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“Students found internships in solar technology, sustainable energy, organic food — areas that are completely different from what they routinely work in,” says Mohanbir Sawhney, the Robert R. McCormick Tribune Foundation Clinical Professor of Technology and director of the center.

Mohanbir Sawhney

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A stipend program by the Center for Research in Technology & Innovation helped to create ‘a whole universe of opportunities’ for students, even during a down economy

By Rachel Farrell

9/30/2009 - Last spring, as Kellogg student Brandon Cornuke ’10 surveyed his options for a summer internship, he realized he had two choices: take a low-paying job that looked interesting, or pursue a better-paying but less-inspiring opportunity.

Thanks to a stipend from the Kellogg School’s Center for Research in Technology & Innovation, the choice was easy. Cornuke was able to take the lower-paying position — an internship with Dropps, a start-up company that manufactures ultra-concentrated laundry detergent — by supplementing his income with a scholarship from the center.

At Dropps, Cornuke gained experience in pricing and fulfillment strategies — two areas the former IT consultant was interested in exploring professionally. Without the stipend, Cornuke says, he would have missed out on what he describes as a “very enriching experience.”

That’s one of the motivating factors behind the center’s internship stipend program, which debuted at Kellogg last spring. Recognizing that the economic downturn has made it harder for students to find internship opportunities, the center awarded a total of $250,000 in scholarship money, enabling 45 students to accept low- or no-paying summer positions in innovation or technology.

“The stipends opened up a whole universe of opportunities for students that I think they wouldn’t otherwise have been able to pursue,” explains Mohanbir Sawhney, the Robert R. McCormick Tribune Foundation Clinical Professor of Technology and director of the center. “Students found internships in solar technology, sustainable energy, organic food — areas that are completely different from what they routinely work in.”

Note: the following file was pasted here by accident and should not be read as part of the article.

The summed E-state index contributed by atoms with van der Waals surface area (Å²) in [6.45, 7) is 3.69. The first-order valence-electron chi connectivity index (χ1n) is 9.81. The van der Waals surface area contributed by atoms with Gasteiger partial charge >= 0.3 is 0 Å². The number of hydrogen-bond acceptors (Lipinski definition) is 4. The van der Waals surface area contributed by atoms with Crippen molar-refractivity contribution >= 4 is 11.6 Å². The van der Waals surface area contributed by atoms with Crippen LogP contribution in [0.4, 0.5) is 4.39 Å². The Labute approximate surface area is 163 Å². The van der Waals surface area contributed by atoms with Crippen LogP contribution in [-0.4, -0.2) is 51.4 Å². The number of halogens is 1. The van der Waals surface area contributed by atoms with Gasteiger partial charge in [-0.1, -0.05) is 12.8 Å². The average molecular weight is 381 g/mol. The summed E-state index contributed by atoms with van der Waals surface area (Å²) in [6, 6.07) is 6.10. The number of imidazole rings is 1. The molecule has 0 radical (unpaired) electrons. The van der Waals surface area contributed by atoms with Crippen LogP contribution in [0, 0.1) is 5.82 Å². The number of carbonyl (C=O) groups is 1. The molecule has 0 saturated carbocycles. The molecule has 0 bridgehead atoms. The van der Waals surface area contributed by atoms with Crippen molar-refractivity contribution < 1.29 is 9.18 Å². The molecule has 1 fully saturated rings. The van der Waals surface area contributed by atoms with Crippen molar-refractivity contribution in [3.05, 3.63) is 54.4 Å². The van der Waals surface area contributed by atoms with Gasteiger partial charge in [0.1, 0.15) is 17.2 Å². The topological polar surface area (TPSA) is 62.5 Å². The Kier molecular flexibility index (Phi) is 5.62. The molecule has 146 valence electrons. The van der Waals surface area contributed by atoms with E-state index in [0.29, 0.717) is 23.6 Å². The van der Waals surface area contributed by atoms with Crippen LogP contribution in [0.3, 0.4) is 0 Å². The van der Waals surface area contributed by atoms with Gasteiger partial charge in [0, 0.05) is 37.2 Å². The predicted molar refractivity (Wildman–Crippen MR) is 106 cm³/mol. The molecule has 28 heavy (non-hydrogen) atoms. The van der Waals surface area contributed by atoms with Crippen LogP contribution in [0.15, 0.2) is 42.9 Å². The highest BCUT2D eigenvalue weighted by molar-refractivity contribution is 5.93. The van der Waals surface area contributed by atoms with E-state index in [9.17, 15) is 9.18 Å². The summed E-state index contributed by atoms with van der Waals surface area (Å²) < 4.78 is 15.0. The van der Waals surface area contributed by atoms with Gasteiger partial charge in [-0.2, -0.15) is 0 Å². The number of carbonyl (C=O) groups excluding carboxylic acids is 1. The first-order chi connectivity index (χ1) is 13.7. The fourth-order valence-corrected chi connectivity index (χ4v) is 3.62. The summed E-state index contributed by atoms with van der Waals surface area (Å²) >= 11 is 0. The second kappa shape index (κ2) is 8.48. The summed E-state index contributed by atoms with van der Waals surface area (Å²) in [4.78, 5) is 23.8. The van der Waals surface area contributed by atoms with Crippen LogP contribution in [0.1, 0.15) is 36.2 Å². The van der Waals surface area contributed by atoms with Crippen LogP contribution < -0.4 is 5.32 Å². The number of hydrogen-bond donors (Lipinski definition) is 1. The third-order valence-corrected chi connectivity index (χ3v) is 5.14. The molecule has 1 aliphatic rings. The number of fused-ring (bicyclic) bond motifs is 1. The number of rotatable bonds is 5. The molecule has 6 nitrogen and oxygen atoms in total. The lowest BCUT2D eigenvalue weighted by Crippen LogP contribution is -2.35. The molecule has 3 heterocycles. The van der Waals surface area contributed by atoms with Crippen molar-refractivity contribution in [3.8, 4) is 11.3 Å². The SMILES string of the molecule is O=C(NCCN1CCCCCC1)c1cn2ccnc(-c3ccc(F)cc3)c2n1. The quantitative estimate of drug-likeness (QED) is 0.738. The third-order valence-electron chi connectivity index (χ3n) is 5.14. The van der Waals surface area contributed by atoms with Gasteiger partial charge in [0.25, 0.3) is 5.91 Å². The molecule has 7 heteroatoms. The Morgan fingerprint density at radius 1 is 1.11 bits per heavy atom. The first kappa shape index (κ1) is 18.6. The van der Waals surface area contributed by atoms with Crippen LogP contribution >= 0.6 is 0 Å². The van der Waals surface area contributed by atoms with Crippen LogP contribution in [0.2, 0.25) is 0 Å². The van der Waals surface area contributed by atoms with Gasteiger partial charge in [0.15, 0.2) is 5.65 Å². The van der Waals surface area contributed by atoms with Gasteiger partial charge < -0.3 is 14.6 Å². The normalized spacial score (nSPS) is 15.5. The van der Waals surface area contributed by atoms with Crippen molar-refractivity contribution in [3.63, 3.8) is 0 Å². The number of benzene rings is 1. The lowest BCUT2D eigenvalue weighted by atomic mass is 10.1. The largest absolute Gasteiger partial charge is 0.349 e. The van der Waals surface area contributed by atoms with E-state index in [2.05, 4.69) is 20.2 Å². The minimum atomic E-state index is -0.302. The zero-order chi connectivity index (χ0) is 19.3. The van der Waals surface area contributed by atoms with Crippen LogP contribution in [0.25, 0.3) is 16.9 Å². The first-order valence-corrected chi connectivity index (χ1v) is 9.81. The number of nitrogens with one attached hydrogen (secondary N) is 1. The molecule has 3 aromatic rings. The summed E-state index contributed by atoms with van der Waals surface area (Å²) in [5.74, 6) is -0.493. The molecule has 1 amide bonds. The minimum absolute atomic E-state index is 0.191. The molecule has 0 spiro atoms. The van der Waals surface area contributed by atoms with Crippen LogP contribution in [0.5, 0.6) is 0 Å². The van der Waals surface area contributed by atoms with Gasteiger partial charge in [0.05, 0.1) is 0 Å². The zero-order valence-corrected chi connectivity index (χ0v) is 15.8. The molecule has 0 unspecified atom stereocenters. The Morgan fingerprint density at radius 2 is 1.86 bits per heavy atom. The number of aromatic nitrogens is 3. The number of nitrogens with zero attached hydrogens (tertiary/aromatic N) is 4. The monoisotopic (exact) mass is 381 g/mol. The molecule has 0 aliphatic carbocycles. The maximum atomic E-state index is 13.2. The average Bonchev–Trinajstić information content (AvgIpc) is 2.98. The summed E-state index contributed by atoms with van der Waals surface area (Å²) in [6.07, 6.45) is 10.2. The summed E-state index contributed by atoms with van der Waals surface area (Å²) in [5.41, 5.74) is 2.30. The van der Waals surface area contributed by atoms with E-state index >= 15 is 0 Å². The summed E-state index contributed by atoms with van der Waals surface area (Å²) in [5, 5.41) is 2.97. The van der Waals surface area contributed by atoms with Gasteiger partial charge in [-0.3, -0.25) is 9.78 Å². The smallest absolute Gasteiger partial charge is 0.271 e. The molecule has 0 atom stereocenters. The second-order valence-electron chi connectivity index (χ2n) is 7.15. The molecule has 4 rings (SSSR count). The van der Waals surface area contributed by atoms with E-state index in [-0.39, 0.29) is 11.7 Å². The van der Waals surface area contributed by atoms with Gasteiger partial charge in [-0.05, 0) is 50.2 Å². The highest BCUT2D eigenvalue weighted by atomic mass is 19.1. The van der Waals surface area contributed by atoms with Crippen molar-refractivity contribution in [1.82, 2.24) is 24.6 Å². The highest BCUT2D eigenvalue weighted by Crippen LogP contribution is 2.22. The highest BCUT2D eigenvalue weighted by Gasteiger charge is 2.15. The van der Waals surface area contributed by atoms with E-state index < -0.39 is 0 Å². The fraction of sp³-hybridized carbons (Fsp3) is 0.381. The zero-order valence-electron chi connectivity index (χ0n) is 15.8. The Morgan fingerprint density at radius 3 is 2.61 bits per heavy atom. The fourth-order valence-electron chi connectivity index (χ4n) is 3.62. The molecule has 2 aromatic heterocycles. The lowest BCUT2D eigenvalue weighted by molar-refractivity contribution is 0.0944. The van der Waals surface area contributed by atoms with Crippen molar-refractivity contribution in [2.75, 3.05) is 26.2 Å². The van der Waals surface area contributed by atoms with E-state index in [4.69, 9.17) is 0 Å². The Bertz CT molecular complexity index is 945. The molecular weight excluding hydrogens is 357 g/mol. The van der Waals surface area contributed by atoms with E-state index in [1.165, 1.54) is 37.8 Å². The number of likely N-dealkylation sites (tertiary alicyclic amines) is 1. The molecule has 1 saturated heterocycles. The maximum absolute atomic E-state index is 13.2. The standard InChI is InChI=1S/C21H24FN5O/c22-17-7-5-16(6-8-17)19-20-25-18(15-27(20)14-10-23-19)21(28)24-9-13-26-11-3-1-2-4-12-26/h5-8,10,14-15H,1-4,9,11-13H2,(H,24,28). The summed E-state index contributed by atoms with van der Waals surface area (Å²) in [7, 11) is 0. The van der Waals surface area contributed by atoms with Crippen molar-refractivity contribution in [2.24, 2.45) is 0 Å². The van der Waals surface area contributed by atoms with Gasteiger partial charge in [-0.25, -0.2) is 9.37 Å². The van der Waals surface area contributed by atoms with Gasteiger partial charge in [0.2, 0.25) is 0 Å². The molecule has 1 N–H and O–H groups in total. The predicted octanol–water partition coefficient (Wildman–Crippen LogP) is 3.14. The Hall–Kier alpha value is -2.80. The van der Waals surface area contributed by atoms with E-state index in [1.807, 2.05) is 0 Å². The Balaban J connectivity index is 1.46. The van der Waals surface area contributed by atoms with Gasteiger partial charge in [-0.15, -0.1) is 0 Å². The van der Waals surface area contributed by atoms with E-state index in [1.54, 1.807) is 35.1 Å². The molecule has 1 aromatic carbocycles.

That was the case for Soumitra Mishra ’10, who interned this summer at GreatPoint Ventures, a Cambridge, Mass.-based venture development firm.

“This experience has given me a much greater appreciation of the needs of start-up firms and entrepreneurs, the extent of the details needed in business plans and financials, and a deep understanding of the operational expertise needed,” Mishra said. “I feel a sense of pride in having created a venture of enduring value that will address the pressing energy issues we face. And in that, I believe I have glimpsed what drives entrepreneurs through the grueling, yet strangely exhilarating and satisfying process of starting a company.”

Not only do these internships complement the students’ education at Kellogg, they also prepare them for their post-MBA careers. “In keeping with the spirit of experiential learning, there’s no better experience than sitting in the job,” says Clinical Professor of Technology James Conley, who worked with Sawhney and Career Management Center Director Roxanne Hori to direct the stipend program.

“Indeed, these internships provide that and allow students to determine if the context of the internship is what they want to do after graduation. What you get from your internship is a very rich, contextual environment that lets you see how what you learn in the first year is really applied in practice.”

Much like the school as a whole, the Center for Research in Technology & Innovation believes in taking care of its students. “In the Kellogg tradition,” Sawhney says, “we like to think of ourselves more as a family than an organization.”